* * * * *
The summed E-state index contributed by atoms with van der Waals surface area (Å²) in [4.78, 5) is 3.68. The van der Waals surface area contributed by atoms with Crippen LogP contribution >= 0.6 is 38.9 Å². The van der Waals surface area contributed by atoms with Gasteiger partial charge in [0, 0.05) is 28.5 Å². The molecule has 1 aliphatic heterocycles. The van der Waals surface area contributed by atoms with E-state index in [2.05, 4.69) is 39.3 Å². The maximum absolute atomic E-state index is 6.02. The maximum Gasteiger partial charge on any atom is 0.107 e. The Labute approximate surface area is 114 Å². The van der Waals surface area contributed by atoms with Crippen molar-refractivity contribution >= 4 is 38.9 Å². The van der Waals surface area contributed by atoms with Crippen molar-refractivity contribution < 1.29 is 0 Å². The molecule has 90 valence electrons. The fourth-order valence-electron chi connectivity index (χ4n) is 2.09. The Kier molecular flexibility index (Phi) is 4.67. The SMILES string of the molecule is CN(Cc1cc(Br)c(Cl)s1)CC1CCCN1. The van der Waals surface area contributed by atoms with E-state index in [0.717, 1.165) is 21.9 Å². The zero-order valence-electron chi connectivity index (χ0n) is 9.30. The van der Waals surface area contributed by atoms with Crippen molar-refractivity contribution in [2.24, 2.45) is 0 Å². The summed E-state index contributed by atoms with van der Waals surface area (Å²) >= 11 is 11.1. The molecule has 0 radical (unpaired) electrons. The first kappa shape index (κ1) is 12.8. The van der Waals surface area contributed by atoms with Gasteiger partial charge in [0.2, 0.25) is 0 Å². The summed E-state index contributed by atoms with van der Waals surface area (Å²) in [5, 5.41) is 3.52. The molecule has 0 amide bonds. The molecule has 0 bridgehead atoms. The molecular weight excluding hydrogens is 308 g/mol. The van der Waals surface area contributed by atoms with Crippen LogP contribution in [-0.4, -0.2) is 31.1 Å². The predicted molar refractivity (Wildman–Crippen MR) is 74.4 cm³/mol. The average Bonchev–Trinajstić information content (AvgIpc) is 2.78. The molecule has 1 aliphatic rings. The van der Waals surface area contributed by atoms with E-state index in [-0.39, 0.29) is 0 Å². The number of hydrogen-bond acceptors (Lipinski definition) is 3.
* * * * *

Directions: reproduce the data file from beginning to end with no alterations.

The summed E-state index contributed by atoms with van der Waals surface area (Å²) in [4.78, 5) is 3.68. The van der Waals surface area contributed by atoms with Crippen LogP contribution >= 0.6 is 38.9 Å². The van der Waals surface area contributed by atoms with Gasteiger partial charge in [0, 0.05) is 28.5 Å². The molecule has 1 aliphatic heterocycles. The van der Waals surface area contributed by atoms with E-state index in [2.05, 4.69) is 39.3 Å². The maximum absolute atomic E-state index is 6.02. The maximum Gasteiger partial charge on any atom is 0.107 e. The Labute approximate surface area is 114 Å². The van der Waals surface area contributed by atoms with Crippen molar-refractivity contribution >= 4 is 38.9 Å². The van der Waals surface area contributed by atoms with Crippen molar-refractivity contribution < 1.29 is 0 Å². The molecule has 90 valence electrons. The fourth-order valence-electron chi connectivity index (χ4n) is 2.09. The Kier molecular flexibility index (Phi) is 4.67. The SMILES string of the molecule is CN(Cc1cc(Br)c(Cl)s1)CC1CCCN1. The van der Waals surface area contributed by atoms with E-state index in [0.717, 1.165) is 21.9 Å². The zero-order valence-electron chi connectivity index (χ0n) is 9.30. The van der Waals surface area contributed by atoms with Crippen molar-refractivity contribution in [2.24, 2.45) is 0 Å². The summed E-state index contributed by atoms with van der Waals surface area (Å²) >= 11 is 11.1. The molecule has 0 radical (unpaired) electrons. The first kappa shape index (κ1) is 12.8. The van der Waals surface area contributed by atoms with Gasteiger partial charge in [0.2, 0.25) is 0 Å². The summed E-state index contributed by atoms with van der Waals surface area (Å²) in [5, 5.41) is 3.52. The molecule has 0 amide bonds. The molecule has 0 bridgehead atoms. The molecular weight excluding hydrogens is 308 g/mol. The van der Waals surface area contributed by atoms with Crippen LogP contribution in [-0.4, -0.2) is 31.1 Å². The predicted molar refractivity (Wildman–Crippen MR) is 74.4 cm³/mol. The average Bonchev–Trinajstić information content (AvgIpc) is 2.78. The molecule has 1 aliphatic rings. The van der Waals surface area contributed by atoms with E-state index in [-0.39, 0.29) is 0 Å². The number of hydrogen-bond acceptors (Lipinski definition) is 3.